By travelling around the globe representing International Civil Servants who face intricate employment issues, the BWL team faces varying approaches, languages and cultures on a daily basis, all of which they takes in their stride. This innate empathy with different nationalities enables them to represent their clients against large international organisations with a very human approach. The same can be said for their work alongside companies who have been accused of fraud, corruption and bribery on projects funded by multilateral development banks (MDBs). Their ability to carry out investigations and research involves dealing with clients, including international organisations and International Financial Institutions (IFIs), from around the world, and their cultural sensitivity and international experience is highly advantageous and benefits clients and colleagues alike.

The First Conference of the BWL International Administrative Law Centre of Excellence

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Around fifty professionals working in the area of International Administrative Law congregated for the inaugural BWL Centre of Excellence Conference in the heart of London between the 17-18 October to hear and discuss a wide variety of presentations on the current legal issues facing international civil servants.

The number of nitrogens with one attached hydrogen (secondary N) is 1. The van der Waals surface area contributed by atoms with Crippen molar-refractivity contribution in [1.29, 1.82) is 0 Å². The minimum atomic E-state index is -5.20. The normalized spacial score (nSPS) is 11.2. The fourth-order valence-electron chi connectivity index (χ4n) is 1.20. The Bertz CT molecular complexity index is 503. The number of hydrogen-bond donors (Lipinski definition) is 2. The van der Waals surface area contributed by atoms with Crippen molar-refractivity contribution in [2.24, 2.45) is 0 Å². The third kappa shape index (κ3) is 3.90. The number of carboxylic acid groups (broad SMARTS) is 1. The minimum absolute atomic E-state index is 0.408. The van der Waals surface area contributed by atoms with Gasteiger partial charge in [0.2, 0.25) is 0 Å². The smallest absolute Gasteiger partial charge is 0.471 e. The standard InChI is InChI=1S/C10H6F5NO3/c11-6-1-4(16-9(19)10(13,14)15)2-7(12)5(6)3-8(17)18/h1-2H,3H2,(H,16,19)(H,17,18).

Delegates attended from around the globe to be updated and debate issues such as delay, human rights, immunity from suit, equality of arms, conflicts of interests and many other current big issues facing international civil servants.

Present at the conference were representatives and members of Staff Associations and Unions, managers and lawyers working for International Organisations, judicial representatives, academics and external legal practitioners specialized in the field of International Administrative Law.

Many of those attending joined the various committees that will now commence working to improve the quality and accessibility of International Administrative Law together with the sharing of best practices that currently exist within the many International Organisations.

The International Administrative Law Centre of Excellence is a registered community interest company established with a mandate to improve the state of International Administrative Law.